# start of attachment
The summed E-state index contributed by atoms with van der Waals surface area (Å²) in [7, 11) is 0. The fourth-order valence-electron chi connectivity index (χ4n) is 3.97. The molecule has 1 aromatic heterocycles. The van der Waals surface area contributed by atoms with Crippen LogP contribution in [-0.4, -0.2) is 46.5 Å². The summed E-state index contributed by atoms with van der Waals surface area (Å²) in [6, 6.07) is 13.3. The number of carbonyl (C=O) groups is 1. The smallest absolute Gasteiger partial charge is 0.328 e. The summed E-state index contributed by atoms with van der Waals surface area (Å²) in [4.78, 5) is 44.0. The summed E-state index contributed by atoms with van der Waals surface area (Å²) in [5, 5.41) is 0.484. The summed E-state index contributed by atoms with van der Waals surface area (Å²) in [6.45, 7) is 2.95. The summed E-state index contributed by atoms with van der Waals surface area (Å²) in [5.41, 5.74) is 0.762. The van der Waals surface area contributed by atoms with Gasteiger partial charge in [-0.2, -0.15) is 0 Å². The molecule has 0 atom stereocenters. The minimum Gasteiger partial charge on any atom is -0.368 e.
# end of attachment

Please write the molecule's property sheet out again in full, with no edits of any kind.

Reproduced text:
The summed E-state index contributed by atoms with van der Waals surface area (Å²) in [7, 11) is 0. The fourth-order valence-electron chi connectivity index (χ4n) is 3.97. The molecule has 1 aromatic heterocycles. The van der Waals surface area contributed by atoms with Crippen LogP contribution in [-0.4, -0.2) is 46.5 Å². The summed E-state index contributed by atoms with van der Waals surface area (Å²) in [6, 6.07) is 13.3. The number of carbonyl (C=O) groups is 1. The smallest absolute Gasteiger partial charge is 0.328 e. The summed E-state index contributed by atoms with van der Waals surface area (Å²) in [4.78, 5) is 44.0. The summed E-state index contributed by atoms with van der Waals surface area (Å²) in [5, 5.41) is 0.484. The summed E-state index contributed by atoms with van der Waals surface area (Å²) in [6.45, 7) is 2.95. The summed E-state index contributed by atoms with van der Waals surface area (Å²) in [5.41, 5.74) is 0.762. The van der Waals surface area contributed by atoms with Gasteiger partial charge in [-0.2, -0.15) is 0 Å². The molecule has 0 atom stereocenters. The minimum Gasteiger partial charge on any atom is -0.368 e.